Sina: The Islamic regime in Iran is the main source of problem. For over 40 years (form the time when they took over) they are trying to give a wrong image of the country to the world. That’s basically what you see in the mainstream media, TV channel, newspapers etc., all the time but that’s the surface and the real life of people in Iran is quite different. Of course, the authorities are doing all they can to force people to follow the Islamic rules, at least in public! for example with the Hijab for women or Alcohol rules and things like that and people have to follow, otherwise they are in a serious problem but at the same time if you see people in their private life, it’s a completely different world! Like all the other countries in the west, people drink alcohol or the majority of people don’t care about the hijab at all... You know, now with internet and the social media you can not hide anything from people, especially the young generation who are in touch with the world and I mean people just want to have a normal life like everywhere else. So, there is always a big contrast between what people want and what the regime is trying to force them to do which bring a lot of conflicts between them, especially in the recent years and it’s getting more and more as people are tired of all this, you can imagine. Another thing we should not forget is that the Iranians were not Muslims in first place, they became Muslims by force and today even after hundreds of years most of people are not true believers, you know.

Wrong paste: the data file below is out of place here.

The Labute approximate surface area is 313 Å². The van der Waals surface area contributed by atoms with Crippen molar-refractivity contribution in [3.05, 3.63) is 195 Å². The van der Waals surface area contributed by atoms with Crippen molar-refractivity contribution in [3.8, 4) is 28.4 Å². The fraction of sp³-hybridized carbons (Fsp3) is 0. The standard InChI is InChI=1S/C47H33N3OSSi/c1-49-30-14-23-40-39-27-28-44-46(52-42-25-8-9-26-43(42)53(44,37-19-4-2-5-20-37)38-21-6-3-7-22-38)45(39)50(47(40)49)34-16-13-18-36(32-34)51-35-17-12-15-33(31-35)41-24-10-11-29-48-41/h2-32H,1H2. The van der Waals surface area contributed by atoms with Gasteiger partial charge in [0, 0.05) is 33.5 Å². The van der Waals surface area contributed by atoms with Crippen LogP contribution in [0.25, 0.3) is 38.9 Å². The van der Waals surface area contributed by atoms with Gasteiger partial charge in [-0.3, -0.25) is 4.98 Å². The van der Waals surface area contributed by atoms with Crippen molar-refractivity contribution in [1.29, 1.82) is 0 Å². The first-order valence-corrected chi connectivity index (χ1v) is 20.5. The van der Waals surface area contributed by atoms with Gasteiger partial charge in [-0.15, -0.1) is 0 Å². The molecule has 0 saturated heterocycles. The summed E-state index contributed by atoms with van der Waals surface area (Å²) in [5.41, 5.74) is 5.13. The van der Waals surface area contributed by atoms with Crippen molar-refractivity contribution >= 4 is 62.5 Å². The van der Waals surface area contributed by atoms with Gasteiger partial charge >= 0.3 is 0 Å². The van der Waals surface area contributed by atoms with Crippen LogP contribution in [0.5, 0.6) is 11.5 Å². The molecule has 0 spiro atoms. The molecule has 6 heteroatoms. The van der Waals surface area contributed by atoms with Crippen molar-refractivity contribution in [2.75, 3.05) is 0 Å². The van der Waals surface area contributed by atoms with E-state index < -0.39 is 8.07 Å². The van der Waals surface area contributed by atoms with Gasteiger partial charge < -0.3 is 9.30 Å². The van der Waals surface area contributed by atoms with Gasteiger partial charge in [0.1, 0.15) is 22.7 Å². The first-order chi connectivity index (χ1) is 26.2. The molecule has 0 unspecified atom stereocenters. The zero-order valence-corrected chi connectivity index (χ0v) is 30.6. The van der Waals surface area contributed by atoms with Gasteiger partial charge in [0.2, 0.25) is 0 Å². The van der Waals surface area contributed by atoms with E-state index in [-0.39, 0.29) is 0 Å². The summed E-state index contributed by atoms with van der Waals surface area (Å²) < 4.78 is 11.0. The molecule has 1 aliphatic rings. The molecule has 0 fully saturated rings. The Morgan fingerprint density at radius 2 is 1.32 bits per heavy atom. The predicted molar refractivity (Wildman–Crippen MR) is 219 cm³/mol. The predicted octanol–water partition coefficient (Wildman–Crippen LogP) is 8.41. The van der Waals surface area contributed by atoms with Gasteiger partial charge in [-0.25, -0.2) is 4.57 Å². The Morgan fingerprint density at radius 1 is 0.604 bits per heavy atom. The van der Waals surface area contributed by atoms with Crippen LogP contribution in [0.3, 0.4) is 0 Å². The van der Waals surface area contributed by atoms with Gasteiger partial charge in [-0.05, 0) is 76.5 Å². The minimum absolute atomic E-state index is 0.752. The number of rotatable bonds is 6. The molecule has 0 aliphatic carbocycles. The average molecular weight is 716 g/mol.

13. I see that since you gathered a complete band, you have been very active in performing live. Have you played outside of Norway and in which countries? Which one is the gig that you will never forget?
Sina: Right! Well, for several different reasons, unfortunately we haven’t played any gig outside Norway yet. Actually it happened a couple of times when I got the offer or in one case I was almost done with a tour deal here in Europe or confirmation for some gigs in South America but unfortunately because of the uncertain situation of my visa here back in the days I couldn’t make it. It was almost impossible to sign any contracts when I was not sure about my next visa but luckily now there is no problem and hopefully we will make it to some other countries to play gigs in the future, if everything goes OK! But here in Norway we have been active when it comes to live performances and for me personally beside my first gig at the Inferno festival which I never forget, the gig we played 3 years ago in Trondheim is one of the highlights. One of our sold out shows where people were standing on the stairs to see our show and then the whole crowd during the gig was amazingly wild! Hailing us, banging their head and even had a mosh pit! It was a great atmosphere at the venue.